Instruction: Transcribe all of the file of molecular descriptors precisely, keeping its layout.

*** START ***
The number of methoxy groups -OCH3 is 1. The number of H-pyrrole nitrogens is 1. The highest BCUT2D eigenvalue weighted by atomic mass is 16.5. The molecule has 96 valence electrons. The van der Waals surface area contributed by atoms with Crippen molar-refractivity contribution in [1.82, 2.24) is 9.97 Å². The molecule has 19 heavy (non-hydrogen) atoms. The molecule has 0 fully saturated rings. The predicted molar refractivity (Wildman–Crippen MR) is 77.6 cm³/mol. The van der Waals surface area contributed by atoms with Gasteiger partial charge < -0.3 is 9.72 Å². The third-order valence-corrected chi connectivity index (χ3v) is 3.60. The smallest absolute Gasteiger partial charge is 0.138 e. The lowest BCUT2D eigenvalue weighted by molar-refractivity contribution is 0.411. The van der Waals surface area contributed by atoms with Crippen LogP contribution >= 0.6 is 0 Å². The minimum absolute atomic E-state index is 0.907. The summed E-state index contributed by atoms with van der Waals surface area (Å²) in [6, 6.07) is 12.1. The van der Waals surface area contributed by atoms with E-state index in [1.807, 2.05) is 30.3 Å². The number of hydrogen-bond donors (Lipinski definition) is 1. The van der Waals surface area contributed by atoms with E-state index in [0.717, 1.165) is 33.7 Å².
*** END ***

The number of methoxy groups -OCH3 is 1. The number of H-pyrrole nitrogens is 1. The highest BCUT2D eigenvalue weighted by atomic mass is 16.5. The molecule has 96 valence electrons. The van der Waals surface area contributed by atoms with Crippen molar-refractivity contribution in [1.82, 2.24) is 9.97 Å². The molecule has 19 heavy (non-hydrogen) atoms. The molecule has 0 fully saturated rings. The predicted molar refractivity (Wildman–Crippen MR) is 77.6 cm³/mol. The van der Waals surface area contributed by atoms with Gasteiger partial charge < -0.3 is 9.72 Å². The third-order valence-corrected chi connectivity index (χ3v) is 3.60. The smallest absolute Gasteiger partial charge is 0.138 e. The lowest BCUT2D eigenvalue weighted by molar-refractivity contribution is 0.411. The van der Waals surface area contributed by atoms with Crippen LogP contribution >= 0.6 is 0 Å². The minimum absolute atomic E-state index is 0.907. The summed E-state index contributed by atoms with van der Waals surface area (Å²) in [6, 6.07) is 12.1. The van der Waals surface area contributed by atoms with E-state index in [1.807, 2.05) is 30.3 Å². The number of hydrogen-bond donors (Lipinski definition) is 1. The van der Waals surface area contributed by atoms with E-state index in [0.717, 1.165) is 33.7 Å².